Across the board for any suppliers that we have, we have declarations of interest and conflict of interest protocols … … … There are a couple of examples that are detailed in the audit report where those occasions did occur. There were declarations made afterwards to ensure that there was not seen to be conflict of interest … … … Some of those declarations were not made, and some of them were actually highlighted as not having been made in the audit report. That is one of the areas of improvement that we have made.
A further matter discussed at the public hearing was Airservices’ response to the audit, signed off by the Airservices’ Chair (as reprinted in the ANAO report). This response noted concern that the audit could potentially lead people to make a connection between perceived conflicts of interest creating actual conflicts of interest. Asked if this response implied that perceived conflicts of interest did not matter, Airservices emphasised ‘we had acknowledged—and the chair has acknowledged in public—that our handling of perceived potential conflicts of interest was not adequately done’.
As a result of its probity findings, the ANAO recommended that Airservices ‘proactively manage probity in procurement activities’, through a range of initiatives. It also recommended that Airservices’ governance arrangements address a range of requirements in terms of key probity management roles. The ANAO further recommended that Airservices improve procedures for managing probity in procurement to require documented consideration of the potential for actual or perceived conflicts of interest to arise when engaging external contractors to participate in tender evaluations and contract negotiations.
Airservices acknowledged issues with aspects of its probity management and provided an update on implementation of the audit recommendations:
We acknowledge that our management of it was not as good as it should be, particularly around the perceived potential conflicts. There were certain assumptions made that just having individuals sign off conflict-of-interest registers and probity aspects was done, and some of those things were done early in the piece but were not updated subsequently. There was also an assumption made in setting up the strategic partnership, and part of one of the criteria of that strategic partnership was that the conflict-of-interest aspects were to be addressed, and then there was noncompliance with some of those procedures … … … Instead of actively managing things, people say, ‘There is a process in place, therefore it is all done.’ But, when you have put a process in place, you have to actually manage it to make sure that you are achieving the outcomes. This goes back to that cultural element that we talked about that needs to be addressed.
In particular, Airservices had updated its procurement processes to provide ‘clearer guidance’ on the active management of probity. Airservices’ procurement governance framework had also been updated to ‘clarify expectations’ regarding probity roles, and ‘ensure a clear understanding that conflict of interest declarations are to be completed by all individuals, including external contractors, involved in the evaluation and subsequent negotiation activities for Airservices procurements’. Airservices further highlighted that it had ‘just conducted a probity audit of the OneSKY program to ensure that the changes that we have made to the probity framework, as a result of this audit, have been implemented appropriately and are effective’.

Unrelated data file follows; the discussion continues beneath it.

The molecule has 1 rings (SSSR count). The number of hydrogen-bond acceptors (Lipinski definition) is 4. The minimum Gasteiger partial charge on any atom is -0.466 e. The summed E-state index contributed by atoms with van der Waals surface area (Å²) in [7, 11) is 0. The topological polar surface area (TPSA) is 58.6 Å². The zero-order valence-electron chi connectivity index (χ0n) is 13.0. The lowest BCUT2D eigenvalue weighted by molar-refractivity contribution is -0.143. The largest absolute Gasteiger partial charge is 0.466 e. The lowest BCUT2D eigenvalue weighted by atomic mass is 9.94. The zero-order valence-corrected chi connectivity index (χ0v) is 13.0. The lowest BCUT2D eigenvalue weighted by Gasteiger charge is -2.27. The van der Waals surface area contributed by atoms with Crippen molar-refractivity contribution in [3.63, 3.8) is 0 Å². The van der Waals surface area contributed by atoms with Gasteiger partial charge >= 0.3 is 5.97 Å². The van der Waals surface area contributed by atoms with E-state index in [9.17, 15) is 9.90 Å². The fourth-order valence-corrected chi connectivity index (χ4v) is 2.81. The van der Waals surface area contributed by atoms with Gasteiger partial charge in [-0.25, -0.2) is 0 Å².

While the Committee was considering Audit Report No. 1, the ANAO tabled a companion audit, Audit Report No. 46 (2016-17), Conduct of the OneSKY Tender. In light of the probity findings of Audit Report No. 1, Audit Report No. 46 examined ‘any impact of potential conflicts of interest on the tender evaluation process’. The audit concluded that the ‘evaluation governance arrangements … guarded against the conflicts of interest issues identified in Audit Report No.1 … impacting on the tender evaluation process and outcome’. This matter is further discussed below.
Audit Report No. 46 (2016-17), Conduct of OneSKY Tender
Under OneSKY, Airservices is the lead agency for the joint procurement of CMATS. CMATS is intended to be delivered through contracts between Airservices and the successful tenderer, with a separate agreement being established between Airservices and Defence for the on-supply of services and goods. A Request for Tender (RFT) for the joint procurement was released on 28 June 2013. The RFT closed on 30 October 2013, with six respondents. On 27 February 2015, it was announced that an advanced work contracting arrangement would be entered into with Thales Australia, as a next step for the delivery of OneSKY.
Committee conclusions and recommendations
Given the probity findings in Audit Report No. 1 (2016-17), Procurement of ICCPM to assist on OneSKY, the Committee notes the ANAO’s conclusion in Audit Report No. 46 that the OneSKY tender process was ‘appropriate’, and that the tender evaluation governance provided an approach ‘capable of identifying the best value for money tender’ and, in particular, that ‘guarded against the conflict of interest issues identified in Audit Report No. 1 … impacting on the tender evaluation process and outcome’.